published on June 27, 2022 - 1:33 PM
Written by Gabriel Dillard

You were there for your child when they lost their first tooth. You were there for them when they graduated kindergarten. Now they are ready to enter the workforce, and you will be there when they get their first paycheck. A summer job is a rite of passage for many teens to earn money and take their first step into learning financial responsibility. They will have questions about taxes and why Uncle Sam took a portion of their earnings. Here is what you need to know to help guide them. 

If your teen is working an average wage-paying job, they will fill out a Form W-4. Remember, claiming zero allowances means you want the most taxes taken out of your paycheck. It’s usually the safest strategy but can delay hard-earned cash until they file their first tax return. Claiming too many allowances can result in under-withholding and a surprise tax bill in April. 

The standard deduction for single individuals increased from $12,550 in 2021 to $12,950 in 2022. Therefore, your child can now earn up to $12,950 in their summer job and not pay any income tax. 

Your teen can make even more than the standard deduction. Suppose your teen contributes $6,000 of their earned income to a traditional IRA. In that case, they could earn $18,950 tax-free by combining the standard deduction and the maximum allowed deductible contribution to an IRA, which is $6,000 for 2022. A great way to teach savings is to have your child invest a portion of their earnings in a Roth IRA. A Roth IRA offers tax-free gains and distributions. The only downside is that the contributions to a Roth IRA are not tax-deductible.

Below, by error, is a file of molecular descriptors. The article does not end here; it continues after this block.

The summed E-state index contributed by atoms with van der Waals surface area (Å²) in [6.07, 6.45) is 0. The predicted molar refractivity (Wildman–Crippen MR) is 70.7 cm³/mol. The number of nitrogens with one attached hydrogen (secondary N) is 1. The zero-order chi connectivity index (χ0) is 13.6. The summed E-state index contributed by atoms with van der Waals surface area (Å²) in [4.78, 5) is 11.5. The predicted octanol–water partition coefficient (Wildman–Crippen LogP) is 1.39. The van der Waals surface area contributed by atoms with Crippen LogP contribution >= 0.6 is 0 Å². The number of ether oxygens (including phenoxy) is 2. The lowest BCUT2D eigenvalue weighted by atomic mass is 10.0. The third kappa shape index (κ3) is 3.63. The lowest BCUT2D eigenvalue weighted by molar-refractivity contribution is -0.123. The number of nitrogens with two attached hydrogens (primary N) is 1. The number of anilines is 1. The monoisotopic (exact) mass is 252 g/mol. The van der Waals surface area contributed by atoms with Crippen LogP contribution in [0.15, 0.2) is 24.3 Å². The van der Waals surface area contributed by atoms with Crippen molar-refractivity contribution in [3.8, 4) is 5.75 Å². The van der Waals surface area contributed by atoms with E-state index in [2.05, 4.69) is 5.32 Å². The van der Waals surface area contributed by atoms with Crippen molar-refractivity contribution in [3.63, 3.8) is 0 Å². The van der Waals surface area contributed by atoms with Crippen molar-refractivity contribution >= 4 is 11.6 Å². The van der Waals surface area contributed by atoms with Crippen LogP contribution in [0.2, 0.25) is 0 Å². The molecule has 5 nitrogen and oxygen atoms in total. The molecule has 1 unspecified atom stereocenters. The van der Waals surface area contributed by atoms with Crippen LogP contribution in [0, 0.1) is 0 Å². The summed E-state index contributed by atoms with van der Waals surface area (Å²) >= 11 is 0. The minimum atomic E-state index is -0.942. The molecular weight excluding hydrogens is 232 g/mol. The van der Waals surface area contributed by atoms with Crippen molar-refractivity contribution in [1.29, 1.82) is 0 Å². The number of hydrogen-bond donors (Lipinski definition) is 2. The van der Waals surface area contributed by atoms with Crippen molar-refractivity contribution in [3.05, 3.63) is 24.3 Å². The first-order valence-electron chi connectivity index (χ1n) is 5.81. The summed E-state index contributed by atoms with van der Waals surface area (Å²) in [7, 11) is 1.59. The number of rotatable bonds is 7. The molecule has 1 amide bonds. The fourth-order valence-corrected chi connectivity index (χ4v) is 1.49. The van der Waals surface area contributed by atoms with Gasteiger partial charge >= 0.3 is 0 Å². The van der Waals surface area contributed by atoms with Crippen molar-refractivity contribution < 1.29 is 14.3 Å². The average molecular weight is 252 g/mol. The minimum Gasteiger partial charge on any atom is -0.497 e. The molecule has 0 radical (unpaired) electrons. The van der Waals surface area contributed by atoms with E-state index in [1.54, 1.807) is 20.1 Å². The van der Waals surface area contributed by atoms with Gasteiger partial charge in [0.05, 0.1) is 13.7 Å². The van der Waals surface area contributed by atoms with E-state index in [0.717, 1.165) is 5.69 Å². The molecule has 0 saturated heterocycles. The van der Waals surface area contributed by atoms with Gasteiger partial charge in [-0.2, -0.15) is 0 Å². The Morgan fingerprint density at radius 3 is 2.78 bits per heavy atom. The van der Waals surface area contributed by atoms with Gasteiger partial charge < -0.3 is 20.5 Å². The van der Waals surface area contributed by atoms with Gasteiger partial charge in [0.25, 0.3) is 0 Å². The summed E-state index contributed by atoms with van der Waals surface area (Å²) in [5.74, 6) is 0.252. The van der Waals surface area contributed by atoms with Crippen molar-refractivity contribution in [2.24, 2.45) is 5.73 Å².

If you are self-employed, consider hiring your children to work for you. Rather than supporting your children with your after-tax dollars, you can hire them in your business and pay them with tax-deductible dollars. Of course, their employment must be legitimate, and their pay must be appropriate for the hours and job worked. Giving your child a reasonable salary reduces your self-employment income and tax.  

Example: Let’s say you own an unincorporated business and are in the 24% tax bracket. If you hire and pay your child $16,000 a year, you can reduce your income by $16,000. This will save you $3,840 of income tax (24% of $16,000). After the standard deduction, your child will have taxable income of $3,050 ($16,000 – $12,950), and the tax is $305 (10% of $3,050). 

Suppose your business is unincorporated and you pay wages to a child under 18. In this sense, the pay will not be subject to FICA (Social Security and Medicare taxes) because services performed by a child under 18 while employed by a parent are exempt from FICA taxes. Therefore, your child does not have to pay FICA taxes, and your business won’t have to pay its half either.

A similar exemption applies for FUTA, which exempts the earnings paid to a child under 21 from federal unemployment tax. The FICA and FUTA exemptions only apply if a child is employed solely by their parent or by a partnership consisting solely of their parents. These exemptions do not apply to incorporated businesses or a partnership that includes non-parent partners. Hiring your child over someone else will incur no extra business costs. 


Lauren Garabedian Ruff, CPA, is the Chief Operating Officer & Business Advisor at The Garabedian Group, Inc. in Fresno, CA. She specializes in family business support, succession planning, and tax. Lauren has been in practice for ten years. To contact Lauren Garabedian Ruff, call (559) 472-7370 or visit  www.thegarabediangroup.cpa. 


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